via: Bring A Trailer

28. Dodge Rampage

Dodge was always an SUV and pickup truck brand in the Mopar world. Despite having a successful line of trucks, they continuously explored the possibility of introducing new models. And one of those experiments, although not especially successful, was the Dodge Rampage. They built the Rampage from 1982 to 1984. Despite the viable idea behind the project, most people considered the two models to be failures.

via: Hagerty

Unfortunately, they sold them in relatively low numbers before finally discontinuing them. The reason was that the front-wheel-drive passenger car platform was not tough enough for any serious tasks. Also, the diminutive 2.2-liter four-cylinder engine with 96 HP was not powerful or able to tow.

via: Consumer Guide

27. Chevrolet Nova

This is not about the classic late ’60s Nova that’s a well-known, popular model. This is about the 1985 to 1988 Chevrolet Nova, which is a forgotten and obscure model. So, if you think you have seen this car before, you are probably right. You did see it, but with a Toyota badge on the grille.

via: Barn Finds

The reason is that they built this Nova in California, in a plant Toyota and Chevrolet shared. In fact, the Nova was just Chevrolet’s version of the Toyota Corolla. And in fact, it was a clever plan. In an effort to fight those import cars, Chevrolet imported an import, selling it as their own model. However, despite the good initial sales and highly praised Twin Cam version, the market simply forgot about the Nova.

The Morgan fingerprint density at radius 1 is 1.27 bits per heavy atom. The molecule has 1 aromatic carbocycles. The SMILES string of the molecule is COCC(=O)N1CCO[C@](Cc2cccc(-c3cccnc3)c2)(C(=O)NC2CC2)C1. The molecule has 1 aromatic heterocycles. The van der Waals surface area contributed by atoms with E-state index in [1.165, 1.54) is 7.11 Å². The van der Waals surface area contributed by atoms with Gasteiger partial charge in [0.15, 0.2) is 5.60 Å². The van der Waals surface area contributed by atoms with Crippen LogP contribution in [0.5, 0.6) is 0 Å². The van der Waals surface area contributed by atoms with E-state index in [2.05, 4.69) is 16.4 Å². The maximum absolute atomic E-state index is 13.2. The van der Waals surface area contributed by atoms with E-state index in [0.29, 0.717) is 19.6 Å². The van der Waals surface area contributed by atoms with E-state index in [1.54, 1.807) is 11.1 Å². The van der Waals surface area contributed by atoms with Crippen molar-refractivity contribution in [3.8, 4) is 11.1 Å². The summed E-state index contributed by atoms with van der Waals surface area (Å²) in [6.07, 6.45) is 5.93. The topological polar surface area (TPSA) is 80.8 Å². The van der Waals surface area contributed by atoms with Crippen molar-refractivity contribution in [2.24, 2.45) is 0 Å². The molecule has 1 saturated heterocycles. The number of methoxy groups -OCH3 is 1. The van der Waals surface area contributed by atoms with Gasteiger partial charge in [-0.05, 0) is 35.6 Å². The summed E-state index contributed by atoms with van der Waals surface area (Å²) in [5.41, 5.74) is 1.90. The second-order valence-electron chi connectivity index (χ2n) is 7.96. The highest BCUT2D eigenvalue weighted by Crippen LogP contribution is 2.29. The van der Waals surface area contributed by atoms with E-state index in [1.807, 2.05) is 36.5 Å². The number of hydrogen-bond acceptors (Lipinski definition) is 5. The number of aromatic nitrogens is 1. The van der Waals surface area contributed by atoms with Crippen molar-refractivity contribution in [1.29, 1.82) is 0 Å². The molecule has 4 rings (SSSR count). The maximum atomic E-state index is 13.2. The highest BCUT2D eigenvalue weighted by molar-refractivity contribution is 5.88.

via: Imperial Club

26. 1981 Imperial

In a final attempt to resurrect Chrysler’s luxury division, Imperial, in 1981 they presented an interesting personal luxury coupe. In fact, this was a special project for Lee Iacocca, who came to Chrysler from Ford in the late ‘70s, saving the company from bankruptcy. He wanted to do the same thing for Chrysler as he did with Lincoln via the successful Mark coupe series.

via: Youtube


So in 1981, Chrysler presented the Imperial as a stylish two-door coupe they built on a Chrysler Cordoba or Dodge Mirada chassis. On top of that, they powered it with a 318 V8 engine. The design was contemporary with several classic cues like a slant buck rear end and hideaway headlights. But all in all, it was an aesthetically pleasing luxury car. Although Chrysler invested a lot in marketing and even used Frank Sinatra as the spokesperson for the new model, sales were disappointing. In just three years on the market, they only built about 12,000 Imperials, which is a shame because the car was special and highly-equipped.

via: The Truth About Cars

24. Ford EXP

Ford unveiled this small two-seater in 1982, marking their attempt to fight those affordable foreign sport coupes. The EXP was a genuine two-seater and the first Ford two-seater model since the 1957 Thunderbird. However, they produced them with weak, small four-cylinder engines, and outdated front-wheel drive.

via: Hagerty


That is what killed Ford’s attempt to make of the EXP the Mustang’s little brother. However, it was an interesting car and a cool attempt by Ford in the mid-’80s.

via: Car.Info

23. Dodge 400